When patrons walk into the building on the corner of 14th and MLK Jr., the founders’ names are on a plaque at the entrance to the museum library. It was a win win for OPL; the agreement was that the NCCAAHL would lease its extensive archives to the public institution. Most of the founders are now deceased, and the membership inactive; however, if anyone is interested in being a part of the new vision for AAMLO, that is, a museum library that serves the needs of the community and is a resource for Black history and life in California, then visit the OPL website.

I met one of the founders, Mr. Eugene Lasartemay, before he passed at a book signing with Mary Rudge, who co-wrote a book with him about the life of Jack London and the Black woman who raised him, Jennie Prentiss. Morrie Turner, another founder, was a revolutionary cartoonist, who lived between Berkeley, where he had a studio, and Sacramento, where he had a home. Mr. Turner was a wonderful man, whom I interviewed on a few occasions. My favorite memory of the artist was watching him illustrate the “Wee Pal” symphony concerts when Calvin Simmons was conductor of the Oakland Symphony. We’d take my older daughter, Bilaliyah, who was a toddler then, to the family Sunday matinees.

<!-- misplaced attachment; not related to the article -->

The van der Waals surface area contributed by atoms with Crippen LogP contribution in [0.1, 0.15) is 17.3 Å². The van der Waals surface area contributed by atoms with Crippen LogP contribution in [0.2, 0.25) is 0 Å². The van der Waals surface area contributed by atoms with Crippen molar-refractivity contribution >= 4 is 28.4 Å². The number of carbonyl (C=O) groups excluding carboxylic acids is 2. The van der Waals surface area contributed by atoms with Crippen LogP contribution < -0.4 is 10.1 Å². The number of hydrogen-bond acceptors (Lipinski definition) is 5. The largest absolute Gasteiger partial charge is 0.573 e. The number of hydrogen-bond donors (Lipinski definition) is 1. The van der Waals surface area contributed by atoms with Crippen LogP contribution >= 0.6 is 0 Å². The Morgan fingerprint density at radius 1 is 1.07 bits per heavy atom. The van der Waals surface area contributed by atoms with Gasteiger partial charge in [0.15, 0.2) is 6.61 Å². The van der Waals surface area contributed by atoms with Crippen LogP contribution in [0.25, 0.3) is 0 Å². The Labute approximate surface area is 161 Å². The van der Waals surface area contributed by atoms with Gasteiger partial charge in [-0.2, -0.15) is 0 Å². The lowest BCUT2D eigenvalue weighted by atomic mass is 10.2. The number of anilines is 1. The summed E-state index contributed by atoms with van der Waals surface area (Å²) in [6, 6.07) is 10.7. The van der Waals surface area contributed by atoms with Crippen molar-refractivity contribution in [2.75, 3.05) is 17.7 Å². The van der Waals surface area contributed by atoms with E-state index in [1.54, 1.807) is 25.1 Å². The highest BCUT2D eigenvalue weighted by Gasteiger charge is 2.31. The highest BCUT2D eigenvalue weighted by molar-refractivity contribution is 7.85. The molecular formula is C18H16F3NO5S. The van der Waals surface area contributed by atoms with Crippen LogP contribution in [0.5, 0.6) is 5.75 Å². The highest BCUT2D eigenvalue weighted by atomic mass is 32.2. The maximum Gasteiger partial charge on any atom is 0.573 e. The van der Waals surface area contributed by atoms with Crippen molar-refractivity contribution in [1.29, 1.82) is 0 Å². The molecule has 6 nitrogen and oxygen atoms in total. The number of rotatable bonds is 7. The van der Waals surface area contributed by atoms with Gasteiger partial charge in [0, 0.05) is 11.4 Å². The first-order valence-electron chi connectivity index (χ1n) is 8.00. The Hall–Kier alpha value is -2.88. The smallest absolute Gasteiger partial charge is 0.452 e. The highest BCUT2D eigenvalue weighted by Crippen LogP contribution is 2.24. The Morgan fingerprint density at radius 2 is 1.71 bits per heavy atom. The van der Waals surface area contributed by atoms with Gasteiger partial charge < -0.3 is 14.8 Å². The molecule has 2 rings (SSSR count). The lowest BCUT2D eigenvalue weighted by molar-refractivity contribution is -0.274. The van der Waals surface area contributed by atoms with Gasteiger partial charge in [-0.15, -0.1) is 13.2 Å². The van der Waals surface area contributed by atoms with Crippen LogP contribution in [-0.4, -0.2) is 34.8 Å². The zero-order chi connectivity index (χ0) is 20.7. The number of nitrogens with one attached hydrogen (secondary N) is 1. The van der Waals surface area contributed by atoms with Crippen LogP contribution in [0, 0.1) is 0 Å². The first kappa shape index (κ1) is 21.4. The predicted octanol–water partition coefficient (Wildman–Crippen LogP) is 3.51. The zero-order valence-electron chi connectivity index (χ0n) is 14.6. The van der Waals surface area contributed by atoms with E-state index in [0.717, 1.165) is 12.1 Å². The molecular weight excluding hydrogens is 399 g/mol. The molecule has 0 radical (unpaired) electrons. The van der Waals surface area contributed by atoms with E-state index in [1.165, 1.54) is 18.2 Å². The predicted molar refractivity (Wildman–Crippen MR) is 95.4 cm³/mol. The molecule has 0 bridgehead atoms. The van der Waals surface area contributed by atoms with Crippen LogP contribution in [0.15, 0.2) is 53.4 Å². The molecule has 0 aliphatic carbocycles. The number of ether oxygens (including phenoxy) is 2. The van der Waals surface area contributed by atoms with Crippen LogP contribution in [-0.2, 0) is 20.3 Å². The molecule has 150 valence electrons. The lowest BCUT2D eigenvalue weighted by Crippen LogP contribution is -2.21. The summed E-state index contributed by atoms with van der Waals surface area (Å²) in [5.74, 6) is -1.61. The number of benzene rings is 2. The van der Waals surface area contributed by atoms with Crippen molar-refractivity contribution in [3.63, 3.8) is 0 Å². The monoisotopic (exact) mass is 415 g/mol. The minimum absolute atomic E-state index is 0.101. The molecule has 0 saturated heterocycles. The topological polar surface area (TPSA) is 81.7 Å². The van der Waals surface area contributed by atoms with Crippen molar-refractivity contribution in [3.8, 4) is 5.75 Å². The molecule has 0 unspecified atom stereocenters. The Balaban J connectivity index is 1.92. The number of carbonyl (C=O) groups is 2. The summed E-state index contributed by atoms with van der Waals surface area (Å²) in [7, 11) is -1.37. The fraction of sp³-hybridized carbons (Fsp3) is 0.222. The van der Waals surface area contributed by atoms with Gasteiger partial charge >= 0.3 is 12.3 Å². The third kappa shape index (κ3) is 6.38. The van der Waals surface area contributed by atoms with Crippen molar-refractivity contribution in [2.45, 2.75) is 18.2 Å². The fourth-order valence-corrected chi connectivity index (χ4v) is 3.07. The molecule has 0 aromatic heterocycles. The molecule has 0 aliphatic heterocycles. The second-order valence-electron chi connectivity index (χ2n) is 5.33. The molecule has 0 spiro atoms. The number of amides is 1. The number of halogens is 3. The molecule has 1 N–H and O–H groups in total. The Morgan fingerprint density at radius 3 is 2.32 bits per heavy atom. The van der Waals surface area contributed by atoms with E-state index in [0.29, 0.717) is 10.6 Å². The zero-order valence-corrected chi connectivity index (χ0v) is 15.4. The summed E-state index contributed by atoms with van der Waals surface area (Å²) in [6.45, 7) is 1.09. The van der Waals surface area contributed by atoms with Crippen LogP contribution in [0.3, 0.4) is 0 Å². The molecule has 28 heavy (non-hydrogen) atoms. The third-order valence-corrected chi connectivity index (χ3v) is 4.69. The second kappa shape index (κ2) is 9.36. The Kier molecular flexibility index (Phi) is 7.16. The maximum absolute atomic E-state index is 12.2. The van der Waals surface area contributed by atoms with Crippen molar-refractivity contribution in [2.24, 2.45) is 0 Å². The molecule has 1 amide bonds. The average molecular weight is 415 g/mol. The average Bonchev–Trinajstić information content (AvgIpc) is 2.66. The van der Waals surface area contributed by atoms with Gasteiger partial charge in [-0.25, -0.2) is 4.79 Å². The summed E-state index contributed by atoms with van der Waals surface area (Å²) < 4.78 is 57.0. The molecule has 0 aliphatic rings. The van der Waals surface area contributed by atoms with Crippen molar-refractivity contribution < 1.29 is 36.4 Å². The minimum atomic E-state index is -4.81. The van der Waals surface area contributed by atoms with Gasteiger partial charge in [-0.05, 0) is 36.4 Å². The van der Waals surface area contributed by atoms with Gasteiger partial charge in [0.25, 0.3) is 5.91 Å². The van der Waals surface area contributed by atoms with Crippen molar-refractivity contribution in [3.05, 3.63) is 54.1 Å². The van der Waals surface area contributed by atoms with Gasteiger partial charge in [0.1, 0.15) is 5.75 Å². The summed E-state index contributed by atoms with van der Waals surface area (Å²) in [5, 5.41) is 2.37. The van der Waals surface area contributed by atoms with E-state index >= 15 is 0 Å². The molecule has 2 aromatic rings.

Trustees and OPL administration went back and forth regarding what to do about the names of European writers on the Green Building outside and the murals on the inside walls which did not reflect Black art or culture. A compromise was the commission of muralist Daniel Galvez’s panels made from Patricia Montgomery’s quilt designs (2002). The panels cover the ceiling murals in the staircases. Black people still have to look over their shoulders, the structure is not completely our own.

‘The Price of a Ticket’ at AAMLO

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James Baldwin and Orville Luster speak with youths in the Fillmore and Hunters Point in “Take This Hammer” in 1963. The young people’s complaints about San Francisco’s progressive veneer covering racism as virulent as in the South are remarkably similar to those voiced by Black youth today. The full length original of this must-see film is available at https://diva.sfsu.edu/collections/sfbatv/bundles/216518.